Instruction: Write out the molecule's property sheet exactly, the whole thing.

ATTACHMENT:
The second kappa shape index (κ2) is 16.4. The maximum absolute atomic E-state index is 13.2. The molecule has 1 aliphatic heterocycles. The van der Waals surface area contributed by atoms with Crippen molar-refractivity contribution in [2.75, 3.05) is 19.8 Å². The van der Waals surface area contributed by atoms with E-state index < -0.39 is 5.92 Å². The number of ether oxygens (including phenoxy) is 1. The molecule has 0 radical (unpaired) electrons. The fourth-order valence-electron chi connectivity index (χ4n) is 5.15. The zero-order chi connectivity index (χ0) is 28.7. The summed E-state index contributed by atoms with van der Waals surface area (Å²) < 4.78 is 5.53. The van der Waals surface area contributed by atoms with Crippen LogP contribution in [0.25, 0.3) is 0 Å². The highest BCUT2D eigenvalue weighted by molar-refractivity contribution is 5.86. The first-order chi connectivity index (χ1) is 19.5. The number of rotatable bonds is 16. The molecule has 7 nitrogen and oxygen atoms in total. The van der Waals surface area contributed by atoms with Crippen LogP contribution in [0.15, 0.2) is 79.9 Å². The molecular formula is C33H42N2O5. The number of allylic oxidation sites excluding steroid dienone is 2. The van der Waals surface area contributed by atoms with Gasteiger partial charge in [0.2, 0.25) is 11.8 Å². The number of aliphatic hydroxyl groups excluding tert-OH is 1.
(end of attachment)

The second kappa shape index (κ2) is 16.4. The maximum absolute atomic E-state index is 13.2. The molecule has 1 aliphatic heterocycles. The van der Waals surface area contributed by atoms with Crippen molar-refractivity contribution in [2.75, 3.05) is 19.8 Å². The van der Waals surface area contributed by atoms with E-state index < -0.39 is 5.92 Å². The number of ether oxygens (including phenoxy) is 1. The molecule has 0 radical (unpaired) electrons. The fourth-order valence-electron chi connectivity index (χ4n) is 5.15. The zero-order chi connectivity index (χ0) is 28.7. The summed E-state index contributed by atoms with van der Waals surface area (Å²) < 4.78 is 5.53. The van der Waals surface area contributed by atoms with Crippen LogP contribution in [0.25, 0.3) is 0 Å². The highest BCUT2D eigenvalue weighted by molar-refractivity contribution is 5.86. The first-order chi connectivity index (χ1) is 19.5. The number of rotatable bonds is 16. The molecule has 7 nitrogen and oxygen atoms in total. The van der Waals surface area contributed by atoms with Crippen LogP contribution in [0.15, 0.2) is 79.9 Å². The molecular formula is C33H42N2O5. The number of allylic oxidation sites excluding steroid dienone is 2. The van der Waals surface area contributed by atoms with Gasteiger partial charge in [0.2, 0.25) is 11.8 Å². The number of aliphatic hydroxyl groups excluding tert-OH is 1.